I was at daycare last night picking up, and I was putting on Dyls's jacket, and she was complaining as she often does when I put on her jacket, and one of her teachers came up and said to me, "Oh Dyls, you ALWAYS have something to cry about."
At the time I just sort of laughed and said, "Yeah she's never liked it when I put her coat on," but looking back on the situation now I'm thinking more like, "Wait WHAT was that you said? You mean my child does this A LOT when she's here? Because she doesn't do it at home. What exactly are you doing to her?"
Maybe it was just an offhand comment that didn't really mean anything. Or maybe it was like the comment they made about my breastmilk all those months ago when they actually *were* annoyed at how I was storing my milk, but wouldn't come right out and tell me what they wanted me to do.
Other things about that place bother me too. For instance, the teachers seem to have favorites, and these favorites do not include my child. I thought when Dyls was super young that it was just because she was little and didn't do much. But even looking back then, the teachers would fawn all over one or two of the children and.... not exactly ignore.... but definitely not bestow as much affection on the other children. And somehow, the recipient of all that attention was always a little boy. At least in Dyls's classroom that's how it goes.I don't know though. Maybe it's because by the time I show up to pick her up, most of the other kids are already gone, and that's just what I see.
They also frequently negatively compare Dyls's development to a boy in her class who is about a month older. She's the same size as he is, and she walked before he did, but his verbal skills are more advanced. I always hear about how smart and wonderful he is from the teachers. I wonder if they openly praise Dylan's gross motor skills and say she's going to be a great athlete to the other mom when she picks her son up. Somehow I doubt it. In fact, I have at times gotten the impression that they don't *like* that she has advanced motor skills. One time a teacher (the same one) said, "Dyls is just SO BUSY," with this tone like Dylan was going around and getting into things *too* much. I don't know, but I always thought this was just was babies and toddlers were supposed to do.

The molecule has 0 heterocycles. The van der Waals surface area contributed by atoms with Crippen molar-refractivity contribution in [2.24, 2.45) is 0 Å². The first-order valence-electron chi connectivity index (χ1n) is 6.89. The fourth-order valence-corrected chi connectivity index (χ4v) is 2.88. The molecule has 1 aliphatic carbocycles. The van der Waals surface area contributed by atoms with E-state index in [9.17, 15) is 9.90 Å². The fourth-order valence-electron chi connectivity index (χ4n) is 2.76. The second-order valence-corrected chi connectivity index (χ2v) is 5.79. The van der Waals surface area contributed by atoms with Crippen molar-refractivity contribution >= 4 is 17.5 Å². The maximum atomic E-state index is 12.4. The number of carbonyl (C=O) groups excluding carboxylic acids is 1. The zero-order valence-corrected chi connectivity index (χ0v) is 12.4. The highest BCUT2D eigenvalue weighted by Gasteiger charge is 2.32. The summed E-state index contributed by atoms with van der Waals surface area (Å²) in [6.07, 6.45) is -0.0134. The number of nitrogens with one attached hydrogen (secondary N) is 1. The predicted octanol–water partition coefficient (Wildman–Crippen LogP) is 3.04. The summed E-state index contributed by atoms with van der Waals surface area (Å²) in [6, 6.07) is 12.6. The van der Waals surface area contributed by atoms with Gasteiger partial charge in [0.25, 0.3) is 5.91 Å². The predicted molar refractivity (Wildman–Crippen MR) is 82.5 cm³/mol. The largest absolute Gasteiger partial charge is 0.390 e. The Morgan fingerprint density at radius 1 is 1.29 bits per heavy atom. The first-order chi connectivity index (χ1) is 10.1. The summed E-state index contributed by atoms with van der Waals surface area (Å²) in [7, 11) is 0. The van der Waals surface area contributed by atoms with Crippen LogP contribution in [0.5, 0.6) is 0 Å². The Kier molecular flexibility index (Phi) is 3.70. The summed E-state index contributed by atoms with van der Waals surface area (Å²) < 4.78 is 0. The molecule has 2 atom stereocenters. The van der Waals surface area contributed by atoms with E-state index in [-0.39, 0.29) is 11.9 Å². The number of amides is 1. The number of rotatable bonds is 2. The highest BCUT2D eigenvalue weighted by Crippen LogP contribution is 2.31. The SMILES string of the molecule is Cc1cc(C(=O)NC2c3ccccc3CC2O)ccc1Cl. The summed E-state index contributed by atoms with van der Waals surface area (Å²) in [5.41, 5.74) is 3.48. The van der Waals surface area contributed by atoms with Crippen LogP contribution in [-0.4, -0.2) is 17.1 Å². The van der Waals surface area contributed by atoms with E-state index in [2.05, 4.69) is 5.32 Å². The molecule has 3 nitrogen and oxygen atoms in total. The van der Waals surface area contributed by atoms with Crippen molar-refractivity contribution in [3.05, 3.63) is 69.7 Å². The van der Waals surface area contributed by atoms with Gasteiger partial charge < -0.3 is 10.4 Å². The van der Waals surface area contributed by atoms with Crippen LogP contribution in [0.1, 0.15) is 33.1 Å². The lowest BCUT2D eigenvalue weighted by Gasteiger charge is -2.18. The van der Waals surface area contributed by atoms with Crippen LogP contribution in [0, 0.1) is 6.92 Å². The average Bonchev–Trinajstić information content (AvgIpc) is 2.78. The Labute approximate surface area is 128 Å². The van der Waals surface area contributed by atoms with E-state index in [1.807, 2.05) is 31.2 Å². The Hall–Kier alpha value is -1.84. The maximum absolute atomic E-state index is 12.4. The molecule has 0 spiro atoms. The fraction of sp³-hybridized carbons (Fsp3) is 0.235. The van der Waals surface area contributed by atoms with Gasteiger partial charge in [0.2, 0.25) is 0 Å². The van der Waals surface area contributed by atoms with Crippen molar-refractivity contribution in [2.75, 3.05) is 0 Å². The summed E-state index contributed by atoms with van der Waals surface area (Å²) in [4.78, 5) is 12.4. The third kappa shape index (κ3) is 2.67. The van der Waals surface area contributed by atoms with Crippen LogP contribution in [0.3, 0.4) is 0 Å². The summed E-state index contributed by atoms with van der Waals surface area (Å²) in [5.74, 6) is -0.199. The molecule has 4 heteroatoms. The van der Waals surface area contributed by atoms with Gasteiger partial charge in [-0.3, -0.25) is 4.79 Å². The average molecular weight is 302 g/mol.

The other thing that's a little weird? Dyls is a really really good eater. To the point where her consumption sometimes borders on the obscene. But, in case you neurotic food freaks are concerned about her impending obesity, she's consistently been in the 80th percentile for height and weight, so apparently she needs the calories. Anyway, whenever I talk about her eating with her teachers, there are times that they have looked a little disgusted when they talk about her consumption. Like they don't approve of her very large appetite or something.
I know someone is going to jump in and tell me one of the following:
1. Alert alert you need to find alternative childcare arrangements RIGHT NOW!!!!
2. You are so socially inept that you can't figure out what they mean? Here's how you should be communicating with them.
3. You are a terrible mother for not pulling her out of daycare immediately and staying home with her.
4. You are hypersensitive and overthinking. None of this means anything.
My plan is this: in a month or two she is going to graduate to the young toddler classroom, and we will see how it goes once she is in there. Plus the au pair will be arriving in a month (!). My thought is that if I continue to get the vibe that they just don't like my child very much, we will switch to a nursery school part time, au pair full time arrangement when she gets to be 2 or 3. We'll have to see though.
I am VERY attuned to this kind of thing, because it happened to me all the time when I was growing up, and my parents could never figure out what to do. My teachers would tell them that I was "bad" and that they should "punish" me more often when I was "bad" at home. They would never give specifics about the behaviors they objected to though, and my parents could never figure out what they were talking about because they thought my behavior at home was completely acceptable. Looking back, I also have no idea what they could have possibly been referring to. I think that the real problem was that my elementary school was just an exceptionally poor fit for me, and things did get better when I went to a different school. Unfortunately, it took 7 years for my parents to make the switch, and 5 of those years were absolutely horrible, in retrospect. God, being a kid sucked.
Anyway. If you have any thoughts, let me know! For the record, in most respects we're very happy with our daycare, and feel that Dyls is safe and happy there too.